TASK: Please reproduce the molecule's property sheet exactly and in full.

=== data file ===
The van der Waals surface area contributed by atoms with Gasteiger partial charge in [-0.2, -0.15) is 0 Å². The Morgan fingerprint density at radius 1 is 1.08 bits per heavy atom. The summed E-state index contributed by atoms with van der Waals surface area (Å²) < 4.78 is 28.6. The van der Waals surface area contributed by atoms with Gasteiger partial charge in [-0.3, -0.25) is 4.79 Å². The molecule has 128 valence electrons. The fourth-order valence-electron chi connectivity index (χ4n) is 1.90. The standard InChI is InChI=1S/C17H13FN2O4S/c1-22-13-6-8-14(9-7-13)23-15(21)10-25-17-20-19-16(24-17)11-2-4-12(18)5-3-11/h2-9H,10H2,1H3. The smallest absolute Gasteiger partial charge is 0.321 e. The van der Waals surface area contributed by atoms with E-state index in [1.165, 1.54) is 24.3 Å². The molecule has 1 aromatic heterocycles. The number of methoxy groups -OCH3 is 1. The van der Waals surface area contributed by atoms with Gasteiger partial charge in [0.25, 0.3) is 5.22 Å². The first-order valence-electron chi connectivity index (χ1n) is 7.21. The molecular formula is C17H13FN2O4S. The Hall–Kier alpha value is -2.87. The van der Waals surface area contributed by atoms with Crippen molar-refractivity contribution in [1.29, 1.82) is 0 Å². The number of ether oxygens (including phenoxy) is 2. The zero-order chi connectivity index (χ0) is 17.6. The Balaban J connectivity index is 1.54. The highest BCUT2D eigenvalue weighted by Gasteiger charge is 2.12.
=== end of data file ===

The van der Waals surface area contributed by atoms with Gasteiger partial charge in [-0.2, -0.15) is 0 Å². The Morgan fingerprint density at radius 1 is 1.08 bits per heavy atom. The summed E-state index contributed by atoms with van der Waals surface area (Å²) < 4.78 is 28.6. The van der Waals surface area contributed by atoms with Gasteiger partial charge in [-0.3, -0.25) is 4.79 Å². The molecule has 128 valence electrons. The fourth-order valence-electron chi connectivity index (χ4n) is 1.90. The standard InChI is InChI=1S/C17H13FN2O4S/c1-22-13-6-8-14(9-7-13)23-15(21)10-25-17-20-19-16(24-17)11-2-4-12(18)5-3-11/h2-9H,10H2,1H3. The smallest absolute Gasteiger partial charge is 0.321 e. The van der Waals surface area contributed by atoms with E-state index in [1.165, 1.54) is 24.3 Å². The molecule has 1 aromatic heterocycles. The number of methoxy groups -OCH3 is 1. The van der Waals surface area contributed by atoms with Gasteiger partial charge in [0.25, 0.3) is 5.22 Å². The first-order valence-electron chi connectivity index (χ1n) is 7.21. The molecular formula is C17H13FN2O4S. The Hall–Kier alpha value is -2.87. The van der Waals surface area contributed by atoms with Crippen molar-refractivity contribution in [1.29, 1.82) is 0 Å². The number of ether oxygens (including phenoxy) is 2. The zero-order chi connectivity index (χ0) is 17.6. The Balaban J connectivity index is 1.54. The highest BCUT2D eigenvalue weighted by Gasteiger charge is 2.12.